One of the easiest and most overlooked ways to improve your website and your donation process is by putting it through some basic testing. People hear "testing" and often get scared off, afraid they will have to hire some expensive firm to perform weeks of scrutiny. The opposite is true for usability testing; all you need is somebody who isn't already familiar with your website. Your mother-in-law, your neighbor, or even in some instances a coworker from a different department are all acceptable testers. Gather up a handful of people and perform the following three tests, all of which will give you great insight.

 

User Testing

Photo Source: Big Stock Photo

The Friend Test

For this test you don't want to use a coworker so find someone a little farther removed from your organization. Watch how quickly could that person figure out what site they are on, what page they are on, what the major sections of the site are, what the navigation options are and how to get home. Simply watch a person on your site or even a printout of your site and have them answer those questions.

Task Testing

Have your tester go through the process of making a donation on your website. Have them talk about where they are going and what they are doing, where they are having problems or are confused and what they are clicking on and why. This can expose any difficulties a potential donor may have or show you what the overly complex portions of your donation process are.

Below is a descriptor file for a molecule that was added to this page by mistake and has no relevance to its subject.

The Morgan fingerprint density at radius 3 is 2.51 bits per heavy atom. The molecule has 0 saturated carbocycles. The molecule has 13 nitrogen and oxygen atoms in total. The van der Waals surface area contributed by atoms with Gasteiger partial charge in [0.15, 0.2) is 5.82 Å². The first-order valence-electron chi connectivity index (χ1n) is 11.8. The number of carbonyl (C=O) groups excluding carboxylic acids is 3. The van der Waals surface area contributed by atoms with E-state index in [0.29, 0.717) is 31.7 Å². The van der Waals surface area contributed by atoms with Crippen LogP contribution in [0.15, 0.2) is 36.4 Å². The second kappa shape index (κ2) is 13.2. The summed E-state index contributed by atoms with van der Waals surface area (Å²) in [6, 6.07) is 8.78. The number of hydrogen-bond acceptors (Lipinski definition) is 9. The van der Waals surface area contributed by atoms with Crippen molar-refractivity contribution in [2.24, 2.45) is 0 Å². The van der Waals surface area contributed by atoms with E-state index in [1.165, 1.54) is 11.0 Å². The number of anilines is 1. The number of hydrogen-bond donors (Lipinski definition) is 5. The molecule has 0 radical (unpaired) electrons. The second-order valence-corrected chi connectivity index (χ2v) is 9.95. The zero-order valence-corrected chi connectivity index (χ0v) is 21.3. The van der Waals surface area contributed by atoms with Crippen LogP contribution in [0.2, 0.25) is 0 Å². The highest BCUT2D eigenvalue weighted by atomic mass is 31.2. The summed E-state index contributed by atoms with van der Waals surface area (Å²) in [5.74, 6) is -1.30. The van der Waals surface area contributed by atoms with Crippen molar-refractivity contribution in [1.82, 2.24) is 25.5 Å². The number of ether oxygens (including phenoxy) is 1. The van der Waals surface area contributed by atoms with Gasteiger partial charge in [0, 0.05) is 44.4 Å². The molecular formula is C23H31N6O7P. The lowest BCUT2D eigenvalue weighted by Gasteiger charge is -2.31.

Hypothetical Testing

Give your subjects a hypothetical situation - they have heard of your organization and are considering donating to it, but first they need to get on the website and do some research to see if everything's on the level. Again have them talk through the process, what they like and what they don't, what caught their eye or drew them in, could they find everything easily and what if any information is missing that they were expecting.

In one afternoon of usability testing you can effectively gather all of the information you need to drastically improve your website and gain more donations, for free!

 

Source: Adapted by Jake Emen from Mark Rovner's Nonprofit 911 Presentation "Website 101 for Fundraisers."

Editor's note: This article was originally published on October 18, 2012 and has been updated.